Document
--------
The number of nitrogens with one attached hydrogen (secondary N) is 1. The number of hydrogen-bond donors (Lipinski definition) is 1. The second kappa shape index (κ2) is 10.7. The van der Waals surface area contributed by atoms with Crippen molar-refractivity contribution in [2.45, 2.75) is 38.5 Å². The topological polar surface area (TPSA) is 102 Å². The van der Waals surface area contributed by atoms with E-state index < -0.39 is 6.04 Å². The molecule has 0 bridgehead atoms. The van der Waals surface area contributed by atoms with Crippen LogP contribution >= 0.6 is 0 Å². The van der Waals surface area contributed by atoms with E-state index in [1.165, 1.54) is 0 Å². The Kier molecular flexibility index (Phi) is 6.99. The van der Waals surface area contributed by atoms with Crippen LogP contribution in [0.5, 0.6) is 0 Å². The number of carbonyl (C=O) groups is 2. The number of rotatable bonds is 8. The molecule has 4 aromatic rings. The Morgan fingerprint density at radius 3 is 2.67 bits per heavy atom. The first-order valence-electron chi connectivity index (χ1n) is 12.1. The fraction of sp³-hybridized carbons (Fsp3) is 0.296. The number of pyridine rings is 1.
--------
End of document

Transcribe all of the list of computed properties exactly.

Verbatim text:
The number of nitrogens with one attached hydrogen (secondary N) is 1. The number of hydrogen-bond donors (Lipinski definition) is 1. The second kappa shape index (κ2) is 10.7. The van der Waals surface area contributed by atoms with Crippen molar-refractivity contribution in [2.45, 2.75) is 38.5 Å². The topological polar surface area (TPSA) is 102 Å². The van der Waals surface area contributed by atoms with E-state index < -0.39 is 6.04 Å². The molecule has 0 bridgehead atoms. The van der Waals surface area contributed by atoms with Crippen LogP contribution >= 0.6 is 0 Å². The van der Waals surface area contributed by atoms with E-state index in [1.165, 1.54) is 0 Å². The Kier molecular flexibility index (Phi) is 6.99. The van der Waals surface area contributed by atoms with Crippen LogP contribution in [0.5, 0.6) is 0 Å². The number of carbonyl (C=O) groups is 2. The number of rotatable bonds is 8. The molecule has 4 aromatic rings. The Morgan fingerprint density at radius 3 is 2.67 bits per heavy atom. The first-order valence-electron chi connectivity index (χ1n) is 12.1. The fraction of sp³-hybridized carbons (Fsp3) is 0.296. The number of pyridine rings is 1.